Panic Attack: Understanding Your Work Cycles

Sometime in the past month or so I must admit that I had a kind of panic attack, one that had me stressed and depressed at first—especially in the context of so many writers producing a novel a year. Although I’ve never thought this was necessarily a good idea for me, except career-wise, it still exerts a kind of pressure if you start thinking about it too much.

My panic attack occurred while I was looking through a copy of my last novel, Finch, which came out in 2009 in the US and 2010 in the UK. I suddenly realized that I was still months away from completing my next novel. How could I have let that happen? What in the heck had I been doing the last few years?

The answer was that I’d done a lot of anthologies, like The Weird, which is after all like producing about seven anthos in terms of word length. Not to mention the nonfiction book The Steampunk Bible. Between The Weird, The Steampunk Bible, and our Lambshead Cabinet anthology, I along with Ann (and on the Bible, SJ Chambers) had dealt with over 800 creators, which is in itself a kind of crazy time-suck. Getting our ebook imprint Cheeky Frawg off the ground had taken more time, as had creating and doing a lot of work for the Shared Worlds teen writing camp (a recurring, annual time commitment).

So, I told myself, with some sense of relief if not a bit of sadness at perhaps losing sight of my priorities, I had a great excuse. All of these other projects had taken up my time. That was the simplest explanation. It’s not healthy to beat yourself up for not being able to do everything simultaneously.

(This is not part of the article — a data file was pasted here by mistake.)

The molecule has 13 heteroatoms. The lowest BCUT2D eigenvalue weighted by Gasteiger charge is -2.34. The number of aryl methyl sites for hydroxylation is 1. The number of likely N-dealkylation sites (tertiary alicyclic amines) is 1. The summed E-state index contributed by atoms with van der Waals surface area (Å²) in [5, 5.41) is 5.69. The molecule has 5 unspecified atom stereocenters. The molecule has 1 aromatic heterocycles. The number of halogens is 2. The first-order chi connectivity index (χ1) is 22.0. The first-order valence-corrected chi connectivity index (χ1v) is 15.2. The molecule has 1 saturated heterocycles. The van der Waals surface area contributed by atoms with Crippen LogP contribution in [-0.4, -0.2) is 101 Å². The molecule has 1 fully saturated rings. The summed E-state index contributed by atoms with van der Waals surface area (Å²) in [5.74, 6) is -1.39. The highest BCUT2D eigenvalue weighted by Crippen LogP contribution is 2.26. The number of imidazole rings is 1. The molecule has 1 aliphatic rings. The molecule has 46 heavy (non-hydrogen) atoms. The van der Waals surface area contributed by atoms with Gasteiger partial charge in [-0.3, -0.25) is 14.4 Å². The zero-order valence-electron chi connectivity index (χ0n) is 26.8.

But then I took stock again after looking at what I did have in the works fiction-wise—and a different picture started to emerge. There had been a lot of time spent on a long film treatment entitled Jonathan Lambshead and the Golden Sphere that had taken a whole summer (and may still bear fruit). More time had been spent on conceptualizing a space opera trilogy, another project for the future. More importantly, I realized I had written about two-thirds of a novel entitled Borne, about three-fourths of a novel entitled The Journals of Doctor Mormeck (serialized on this blog), and another twenty-thousand words of another novel which we’ll just call Mainstream Novel #1 for now.